What Is Machine Learning?
The field of data science continues to grow as more businesses, governments rapidly, and professionals are looking to harness new technology to provide better predictions. Many institutions chose machine learning as their tool of choice; the applications for this area of study are far and wide.
Machine Learning Defined
Machine learning is a branch of artificial intelligence (AI), a much larger, all-encompassing study area. AI focuses on taking problem-solving capabilities that we humans have and giving machines those same skills to solve complex problems quickly. Rather than devices following specific instructions, they can complete a task based on their understanding.
Essentially machine learning is one way to use AI. Arthur Samuel, a pioneer in this study, stated that “computers [would] the ability to learn without explicitly being programmed.” the difference with machine learning is that its primary goal is to solve problems in the physical world. Their understanding of the written text allows them to fix a problem faster than anyone could.
How Machine Learning Works
Thanks to UC Berkley, the topic of the machine learning algorithm is broken down into three main parts based. Below are the three main points:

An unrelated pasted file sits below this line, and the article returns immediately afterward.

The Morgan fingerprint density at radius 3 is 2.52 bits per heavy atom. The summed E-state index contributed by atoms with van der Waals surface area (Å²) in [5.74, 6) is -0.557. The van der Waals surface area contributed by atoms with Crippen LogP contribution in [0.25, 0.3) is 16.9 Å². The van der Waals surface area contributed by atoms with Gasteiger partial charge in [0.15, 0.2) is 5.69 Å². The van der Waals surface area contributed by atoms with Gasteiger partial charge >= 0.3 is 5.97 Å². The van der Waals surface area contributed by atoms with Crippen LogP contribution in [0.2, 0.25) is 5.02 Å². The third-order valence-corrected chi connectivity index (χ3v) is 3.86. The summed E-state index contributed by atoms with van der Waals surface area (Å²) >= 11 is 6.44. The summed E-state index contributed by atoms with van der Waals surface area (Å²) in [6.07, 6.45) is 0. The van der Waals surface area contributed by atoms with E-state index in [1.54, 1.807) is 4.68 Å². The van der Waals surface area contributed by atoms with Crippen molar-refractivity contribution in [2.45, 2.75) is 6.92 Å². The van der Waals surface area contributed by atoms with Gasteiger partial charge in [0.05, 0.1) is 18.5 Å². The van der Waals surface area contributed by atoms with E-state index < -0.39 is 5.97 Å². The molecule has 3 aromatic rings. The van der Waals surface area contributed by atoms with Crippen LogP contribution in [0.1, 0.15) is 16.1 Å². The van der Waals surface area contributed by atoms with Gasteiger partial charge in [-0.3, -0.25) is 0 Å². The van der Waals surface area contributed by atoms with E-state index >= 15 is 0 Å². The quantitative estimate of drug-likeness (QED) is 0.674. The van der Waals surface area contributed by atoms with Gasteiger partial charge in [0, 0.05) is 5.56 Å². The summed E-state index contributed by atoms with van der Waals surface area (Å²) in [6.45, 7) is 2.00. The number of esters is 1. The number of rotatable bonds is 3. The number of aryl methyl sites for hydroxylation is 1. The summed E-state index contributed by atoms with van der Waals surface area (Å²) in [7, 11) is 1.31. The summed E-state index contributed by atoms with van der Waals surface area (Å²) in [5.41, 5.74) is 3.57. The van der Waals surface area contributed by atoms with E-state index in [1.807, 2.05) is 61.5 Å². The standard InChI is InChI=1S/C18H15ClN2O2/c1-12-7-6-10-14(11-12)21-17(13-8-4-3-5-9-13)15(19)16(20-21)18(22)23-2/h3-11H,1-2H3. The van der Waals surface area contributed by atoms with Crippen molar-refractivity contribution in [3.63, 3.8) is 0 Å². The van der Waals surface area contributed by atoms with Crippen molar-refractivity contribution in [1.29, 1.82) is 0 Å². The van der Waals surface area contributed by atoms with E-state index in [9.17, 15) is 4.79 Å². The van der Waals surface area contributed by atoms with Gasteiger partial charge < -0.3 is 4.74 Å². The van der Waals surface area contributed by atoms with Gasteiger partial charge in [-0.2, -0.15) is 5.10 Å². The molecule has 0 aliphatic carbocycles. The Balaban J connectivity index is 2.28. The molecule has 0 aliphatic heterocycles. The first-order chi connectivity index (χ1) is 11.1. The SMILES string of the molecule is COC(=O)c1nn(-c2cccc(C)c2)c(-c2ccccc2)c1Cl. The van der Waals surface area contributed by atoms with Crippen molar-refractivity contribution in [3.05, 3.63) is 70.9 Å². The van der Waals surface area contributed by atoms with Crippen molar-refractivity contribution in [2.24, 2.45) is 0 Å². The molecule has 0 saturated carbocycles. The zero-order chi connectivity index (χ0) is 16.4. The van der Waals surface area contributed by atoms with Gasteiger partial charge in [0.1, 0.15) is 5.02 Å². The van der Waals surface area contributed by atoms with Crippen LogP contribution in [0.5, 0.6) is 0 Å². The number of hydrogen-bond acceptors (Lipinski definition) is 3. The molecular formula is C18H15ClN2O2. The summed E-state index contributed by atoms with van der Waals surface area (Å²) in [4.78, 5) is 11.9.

1. A Decision Process
Machine learning primarily predicts a specific outcome or classifies massive amounts of data. Depending on the input data, which can be labeled or unlabelled (if you have a particular category, name, or class for your data), the algorithm used can analyze the data’s pattern.
2. An Error Function
An error function uses past examples to compare and understand the information. Once that’s done, it’ll work on making a prediction based on what it just received and read.
3. A Model Optimization Process
In this final part, the model optimization process continuously repeats, evaluating then optimizing the process, weighing each data point differently to find the right or most likely answer. Think of this much like when you run through different scenarios in your head, from best case to worst-case scenario, then finally, most likely case scenario; this is very similar but using machines instead.
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